There’s so many exciting things. We were able to do Eco-Mix with my budget and it’s just using up all those scraps of vinyl. It’s not perfect, but it was what I was able to do within my means. Also, just a strong connection. I made that album up at Mike’s over the course of just over a year. I saw the album come to fruition alongside seasons changing and the cycles of life. I saw ducks down the pond by the studio, the eggs being laid, the duck sitting on them and then the ducks being hatched. Just seeing life happening in cycles and living along with that. I thought, “Why not do what we can?” It wasn’t like a big pain for me. It didn’t feel like a chore. It felt like a quest. It’s just important to me.

I was making cyanotypes. I genuinely enjoyed that. I do feel like some restrictions in some place can really help creativity and lead you in a direction. I just wanted to do what I can. Hopefully if I do this again, to even push that even further and also to inspire other musicians as well. I didn’t know that Eco-Mix Vinyl existed until I asked a world to explore ways in which we can make friendly physicals. So, I don’t know. I think it is an exciting time. People are becoming very aware. Things I don’t like about it is that there’s this air of perfectionism, and I do think that little and often is better than not at all. I don’t like the way that people can be shamed. I’m vegan, and I love being a part of this community. But I don’t think forcing people to change their entire lives, especially during the cost-of-living crisis and a time where we’re all so busy and overworked, is reasonable and all realistic. I love campaigns like Meat Free Monday, which allows people to dip in every Monday and make small changes that are manageable. For me, I want to encourage people to do what they can within their means. If you can’t, then encourage people that can.

Gabrielle Aplin © Never Fade Records
Gabrielle Aplin © Matt Healy



You're on an intimate record store tour. How has this experience been so far? And can fans expect more live shows in the near future?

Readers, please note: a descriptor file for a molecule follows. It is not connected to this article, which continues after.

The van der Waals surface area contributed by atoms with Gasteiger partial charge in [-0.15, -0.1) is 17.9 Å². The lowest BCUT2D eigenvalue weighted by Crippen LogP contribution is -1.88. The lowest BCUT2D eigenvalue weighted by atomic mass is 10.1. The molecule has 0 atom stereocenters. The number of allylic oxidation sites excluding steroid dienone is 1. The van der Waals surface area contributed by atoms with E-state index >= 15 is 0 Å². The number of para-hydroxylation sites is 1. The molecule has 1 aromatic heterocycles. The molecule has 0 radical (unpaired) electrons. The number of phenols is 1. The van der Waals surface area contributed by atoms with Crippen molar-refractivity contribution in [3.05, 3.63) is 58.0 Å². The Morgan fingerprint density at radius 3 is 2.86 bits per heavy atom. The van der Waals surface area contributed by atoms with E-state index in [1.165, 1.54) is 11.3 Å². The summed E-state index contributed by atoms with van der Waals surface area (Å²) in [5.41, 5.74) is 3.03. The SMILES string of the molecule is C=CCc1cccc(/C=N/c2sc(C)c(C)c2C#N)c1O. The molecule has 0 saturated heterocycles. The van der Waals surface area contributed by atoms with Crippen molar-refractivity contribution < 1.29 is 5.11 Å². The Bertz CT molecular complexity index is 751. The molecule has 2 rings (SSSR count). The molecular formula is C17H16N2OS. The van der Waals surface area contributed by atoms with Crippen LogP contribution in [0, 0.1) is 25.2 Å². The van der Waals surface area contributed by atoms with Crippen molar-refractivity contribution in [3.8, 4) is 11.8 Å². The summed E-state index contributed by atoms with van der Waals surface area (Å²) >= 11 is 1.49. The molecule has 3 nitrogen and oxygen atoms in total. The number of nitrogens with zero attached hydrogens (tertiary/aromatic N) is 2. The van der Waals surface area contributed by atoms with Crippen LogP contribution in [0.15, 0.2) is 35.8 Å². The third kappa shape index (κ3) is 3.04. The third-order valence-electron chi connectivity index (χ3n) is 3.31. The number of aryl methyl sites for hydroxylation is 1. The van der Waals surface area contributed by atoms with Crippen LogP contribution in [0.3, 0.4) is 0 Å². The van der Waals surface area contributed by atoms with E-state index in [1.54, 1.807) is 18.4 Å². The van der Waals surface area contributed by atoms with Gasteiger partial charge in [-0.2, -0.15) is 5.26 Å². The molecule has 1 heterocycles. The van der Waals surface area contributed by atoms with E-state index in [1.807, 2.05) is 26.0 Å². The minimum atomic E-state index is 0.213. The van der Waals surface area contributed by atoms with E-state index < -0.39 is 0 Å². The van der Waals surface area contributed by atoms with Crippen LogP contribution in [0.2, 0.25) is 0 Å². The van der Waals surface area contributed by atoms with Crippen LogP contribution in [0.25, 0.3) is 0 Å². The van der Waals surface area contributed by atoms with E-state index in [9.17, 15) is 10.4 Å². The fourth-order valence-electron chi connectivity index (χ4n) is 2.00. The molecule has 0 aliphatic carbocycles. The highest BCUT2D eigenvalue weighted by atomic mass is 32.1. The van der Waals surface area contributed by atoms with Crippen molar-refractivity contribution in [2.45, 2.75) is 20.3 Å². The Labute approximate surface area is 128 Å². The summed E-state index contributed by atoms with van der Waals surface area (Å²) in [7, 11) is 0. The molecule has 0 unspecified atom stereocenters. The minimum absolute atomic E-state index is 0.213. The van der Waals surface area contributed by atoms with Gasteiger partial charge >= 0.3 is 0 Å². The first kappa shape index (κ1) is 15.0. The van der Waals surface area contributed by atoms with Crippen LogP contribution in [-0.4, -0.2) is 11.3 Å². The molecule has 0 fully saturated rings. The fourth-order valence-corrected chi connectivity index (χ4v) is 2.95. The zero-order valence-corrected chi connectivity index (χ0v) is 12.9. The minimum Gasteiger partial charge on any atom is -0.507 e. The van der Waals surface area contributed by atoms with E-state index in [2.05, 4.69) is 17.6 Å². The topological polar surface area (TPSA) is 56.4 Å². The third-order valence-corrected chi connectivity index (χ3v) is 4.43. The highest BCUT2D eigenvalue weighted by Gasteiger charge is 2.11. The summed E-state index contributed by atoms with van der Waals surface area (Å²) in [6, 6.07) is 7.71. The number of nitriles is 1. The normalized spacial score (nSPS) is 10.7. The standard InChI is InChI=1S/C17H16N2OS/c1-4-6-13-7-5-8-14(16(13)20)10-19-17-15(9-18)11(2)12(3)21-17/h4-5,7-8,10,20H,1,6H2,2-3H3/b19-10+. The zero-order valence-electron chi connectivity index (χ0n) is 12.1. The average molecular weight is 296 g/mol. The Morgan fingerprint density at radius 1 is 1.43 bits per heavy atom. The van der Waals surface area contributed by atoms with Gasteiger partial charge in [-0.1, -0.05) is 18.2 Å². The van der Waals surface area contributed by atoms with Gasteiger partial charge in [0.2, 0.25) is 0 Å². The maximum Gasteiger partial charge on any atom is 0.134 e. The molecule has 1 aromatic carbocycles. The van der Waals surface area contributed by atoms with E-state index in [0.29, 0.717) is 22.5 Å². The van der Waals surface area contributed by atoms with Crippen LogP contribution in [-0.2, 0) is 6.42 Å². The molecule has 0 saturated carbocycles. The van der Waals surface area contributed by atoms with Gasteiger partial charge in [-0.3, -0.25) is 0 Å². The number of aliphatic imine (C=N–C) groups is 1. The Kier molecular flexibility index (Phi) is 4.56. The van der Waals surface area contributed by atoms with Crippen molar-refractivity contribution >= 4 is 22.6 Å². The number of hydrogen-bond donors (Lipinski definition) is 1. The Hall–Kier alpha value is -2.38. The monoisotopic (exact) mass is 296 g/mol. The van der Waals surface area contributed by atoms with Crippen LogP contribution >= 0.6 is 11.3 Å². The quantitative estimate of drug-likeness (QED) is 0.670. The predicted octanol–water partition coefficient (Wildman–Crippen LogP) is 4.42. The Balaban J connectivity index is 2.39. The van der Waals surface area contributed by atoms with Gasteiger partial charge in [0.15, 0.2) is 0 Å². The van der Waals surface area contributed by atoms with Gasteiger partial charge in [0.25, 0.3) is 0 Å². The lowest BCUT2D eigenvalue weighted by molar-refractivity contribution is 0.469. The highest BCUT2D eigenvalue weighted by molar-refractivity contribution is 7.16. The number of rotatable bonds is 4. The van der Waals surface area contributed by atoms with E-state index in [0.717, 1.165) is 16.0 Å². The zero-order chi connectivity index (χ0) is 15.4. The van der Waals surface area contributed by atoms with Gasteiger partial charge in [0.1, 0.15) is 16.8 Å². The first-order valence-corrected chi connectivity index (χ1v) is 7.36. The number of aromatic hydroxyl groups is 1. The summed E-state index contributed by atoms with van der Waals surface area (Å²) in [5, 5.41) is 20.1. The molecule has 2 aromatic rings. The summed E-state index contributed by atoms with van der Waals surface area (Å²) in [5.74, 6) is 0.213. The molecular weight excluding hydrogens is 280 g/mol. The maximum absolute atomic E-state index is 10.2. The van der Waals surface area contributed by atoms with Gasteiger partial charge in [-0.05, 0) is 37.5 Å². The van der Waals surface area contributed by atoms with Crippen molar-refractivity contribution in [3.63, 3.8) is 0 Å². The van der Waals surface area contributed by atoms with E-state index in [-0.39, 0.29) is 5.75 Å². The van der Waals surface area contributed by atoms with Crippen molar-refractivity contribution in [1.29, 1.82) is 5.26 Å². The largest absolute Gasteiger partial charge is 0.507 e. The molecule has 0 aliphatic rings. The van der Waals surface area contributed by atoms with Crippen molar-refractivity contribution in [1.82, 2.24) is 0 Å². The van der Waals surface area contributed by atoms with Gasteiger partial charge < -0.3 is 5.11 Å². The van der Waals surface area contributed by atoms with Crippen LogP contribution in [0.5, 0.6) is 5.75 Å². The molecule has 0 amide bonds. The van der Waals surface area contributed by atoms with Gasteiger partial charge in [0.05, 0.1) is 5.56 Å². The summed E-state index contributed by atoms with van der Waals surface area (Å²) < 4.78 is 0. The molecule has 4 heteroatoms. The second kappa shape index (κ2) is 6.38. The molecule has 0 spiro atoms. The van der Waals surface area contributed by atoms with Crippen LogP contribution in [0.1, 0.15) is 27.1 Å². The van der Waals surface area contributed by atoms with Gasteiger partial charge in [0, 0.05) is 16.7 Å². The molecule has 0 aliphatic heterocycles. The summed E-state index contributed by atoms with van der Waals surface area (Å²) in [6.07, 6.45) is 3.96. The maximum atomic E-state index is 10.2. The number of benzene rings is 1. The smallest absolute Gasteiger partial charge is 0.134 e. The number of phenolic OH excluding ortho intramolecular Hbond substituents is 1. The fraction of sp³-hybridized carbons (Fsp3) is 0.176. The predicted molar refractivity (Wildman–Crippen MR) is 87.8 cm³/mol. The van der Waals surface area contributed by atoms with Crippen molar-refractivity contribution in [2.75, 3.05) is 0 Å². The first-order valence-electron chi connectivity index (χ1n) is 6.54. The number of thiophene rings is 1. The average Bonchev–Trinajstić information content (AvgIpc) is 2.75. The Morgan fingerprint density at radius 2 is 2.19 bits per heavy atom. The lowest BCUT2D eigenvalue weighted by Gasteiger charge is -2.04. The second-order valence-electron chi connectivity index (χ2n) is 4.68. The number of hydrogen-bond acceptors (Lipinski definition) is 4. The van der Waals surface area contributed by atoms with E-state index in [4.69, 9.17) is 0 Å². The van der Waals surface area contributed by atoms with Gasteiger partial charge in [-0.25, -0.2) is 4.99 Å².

Gabrielle Aplin: I hope to be touring towards the end of the year, and more of an extensive tour. But what’s been really great about this tour is meeting people. Regardless, we can get caught up in numbers and start some things, but I’ve always maintained that songs and people who hear them are the two most important things. It’s been really nice to meet people, hear their feedback from the album, which songs they like, what’s resonating and what it means to them. That’s really nice.

You recently released a song called “Side by Side” for the Sky film, The Amazing Maurice. How did this opportunity present itself and how was it like writing and singing in a film?

Gabrielle Aplin: My publisher approached me and said the opportunity was there. So, I had to pitch. I am big into music and film. I love it. It was really lovely to work to a brief. I love Terry Pratchett. As a fan, it was a really wonderful experience. I think it’s a really wholesome film about literally being yourself and community, and how your individuality is your superpower. I loved writing that. I love putting bits of the script into the song. It was a really wonderful thing to do and a really wholesome experience.

What are you looking forward to in 2023, music wise?

Gabrielle Aplin: I hope to keep doing what I’m doing. I’m so happy with where I’m at. Music, songs and people is all I kind of really aim towards. I love meeting people. I love playing songs. I hope I get to continue doing that. I hope I get to travel a bit more this year. I’m really enjoying it. I’m so tired. I’ve done so many shows. My schedule has been insane. But also, it’s good tired, wholesome tired. I feel really good for it.

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:: stream/purchase Phosphorescent here ::
Stream: ‘Phosphorescent’ – Gabrielle Aplin



— — — —

Phosphorescent - Gabrielle Aplin